18% Gray opens like a familiar piece of contemporary southern Californian pulp -- à la, maybe, one of the character stories from Seven Psychopaths, except without the overblown meta-narrative and not tempered by the unassured, alcohol soaked remorse of the Hollywood barman narrator of Ablutions by Patrick deWitt. Zachary has been a barman too, in Columbus, where he and Stella both got their master's degrees in order to get out of Bulgaria. But it isn't until he's given up his artistic aspirations and left on an almost endless business trip that he starts to lose his own wife. As more of the couple's history gets told -- and although the pulp and the stylish urgency of Karabashliev's book (which stays soaked in dirty martinis and triple espressos) never entirely fade -- it becomes a bit more Love and Other Drugs -- although never entirely. (Stella's being gone has nothing to do with Parkinson's.) And by the time that Zachary has made it from California back through Columbus and all the way to New York, the question of art has been raised many more times than once, a question that is various questions about art, its feasibility, its marketability, and the feasibility of the art market, questions that had become paramount to the success of Zachary and Stella's relationship and that expand the range of 18% Gray to include something of the likes of The Map and the Territory by Michel Houellebecq (although without the overblown meta-narrative).

It could, however, be feasibly argued that Karabashliev shares with Houellebecq other of the... more disagreeable traits that are often ascribed to the sensation of that French author. At the Mirador motel, somewhere still inside California, Zachary calls the front desk and asks for a knife. Later, "Somebody bangs on the door -- a plump Mexican woman in a blue uniform with a huge knife in her hand." It's Juanita. "The knife's blade flashes, and for a spilt second," Zachary says, "I see in it Juanita in her home village somewhere in Mexico, a knife in one hand, a chicken in the other, walking confidently toward a stump. Dust, cackling, feathers, blood..." There's a flashback to the day that Zachary and Stella closed on their house in San Diego. Still in his room at the Mirador, Zachary remembers that "We were supposed to be getting more house for less money. While the agent cornered Stella and chatted on in that unbearable tone of voice adopted by supposedly successful, independent American women, I walked away, wandering through the empty rooms." Was Stella thinking the same thing as Zachary wandered away? And, later, would she have depicted the slovenly, extortionist Persians at the impound lot in New York in the same way as her husband?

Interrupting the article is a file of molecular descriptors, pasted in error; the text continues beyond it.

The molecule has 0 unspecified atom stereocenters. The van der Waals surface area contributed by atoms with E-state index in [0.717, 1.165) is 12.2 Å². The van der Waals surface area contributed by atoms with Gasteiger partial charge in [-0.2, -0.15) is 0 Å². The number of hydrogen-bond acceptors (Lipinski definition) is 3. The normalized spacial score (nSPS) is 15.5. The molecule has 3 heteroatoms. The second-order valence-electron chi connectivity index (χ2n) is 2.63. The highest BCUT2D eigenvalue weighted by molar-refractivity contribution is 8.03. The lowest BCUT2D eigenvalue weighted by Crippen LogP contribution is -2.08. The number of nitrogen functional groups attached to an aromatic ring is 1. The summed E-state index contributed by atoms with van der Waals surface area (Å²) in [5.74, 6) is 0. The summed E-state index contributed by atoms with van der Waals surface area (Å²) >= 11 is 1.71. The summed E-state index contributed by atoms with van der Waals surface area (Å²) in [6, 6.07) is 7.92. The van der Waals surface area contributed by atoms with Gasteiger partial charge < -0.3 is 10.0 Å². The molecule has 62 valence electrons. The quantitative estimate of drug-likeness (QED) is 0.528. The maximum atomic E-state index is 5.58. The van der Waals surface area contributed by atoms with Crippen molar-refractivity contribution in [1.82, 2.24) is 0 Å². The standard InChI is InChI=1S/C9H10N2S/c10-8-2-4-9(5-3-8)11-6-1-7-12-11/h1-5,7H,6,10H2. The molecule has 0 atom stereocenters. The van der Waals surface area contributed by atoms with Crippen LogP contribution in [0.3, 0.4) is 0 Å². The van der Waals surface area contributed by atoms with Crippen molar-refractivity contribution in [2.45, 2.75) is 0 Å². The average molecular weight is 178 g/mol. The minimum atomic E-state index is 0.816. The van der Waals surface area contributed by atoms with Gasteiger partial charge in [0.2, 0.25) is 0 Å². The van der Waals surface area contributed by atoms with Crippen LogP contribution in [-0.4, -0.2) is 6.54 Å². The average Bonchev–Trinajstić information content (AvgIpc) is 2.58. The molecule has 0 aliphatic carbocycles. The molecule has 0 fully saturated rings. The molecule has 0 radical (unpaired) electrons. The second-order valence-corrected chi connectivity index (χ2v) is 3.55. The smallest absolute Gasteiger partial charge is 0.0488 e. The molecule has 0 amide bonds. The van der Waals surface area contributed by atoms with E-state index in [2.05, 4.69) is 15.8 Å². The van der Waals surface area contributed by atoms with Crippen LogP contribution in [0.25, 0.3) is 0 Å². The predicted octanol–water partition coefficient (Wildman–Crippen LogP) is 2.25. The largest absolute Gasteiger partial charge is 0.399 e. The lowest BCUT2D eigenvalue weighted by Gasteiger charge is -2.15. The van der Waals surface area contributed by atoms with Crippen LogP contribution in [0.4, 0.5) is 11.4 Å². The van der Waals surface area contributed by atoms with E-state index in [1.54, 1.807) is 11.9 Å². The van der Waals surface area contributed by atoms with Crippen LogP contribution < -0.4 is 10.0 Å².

Of course, it's certainly not to expect of any author that his or her characters conduct themselves always with flat, politically correct composure -- however galling the clichés into which they might otherwise lapse. (Keeping things interesting is, in many ways, an author's management of the balancing act in between.) The character of Zachary is, after all, necessarily limited to his perspective. And he's certainly apologetic for his flaws (even if he might not acknowledge possible racisms or misogynies as being among them). It's also worth noting that the character of Zachary has also once tried his hand at screenwriting, and that the reason that 18% Gray attracts such plain comparison with Hollywood movies is that its style does often approach what might be clichéd as screen-written dramatics. What might be intentional clichés and stereotypes in Karabashliev's book may be no less galling for that admission, but maybe it suffices to say that the very purpose of using an eighteen percent gray card in monochrome photography is to bring out the sharpest contrast between black and white (and that said with no double entendres intended).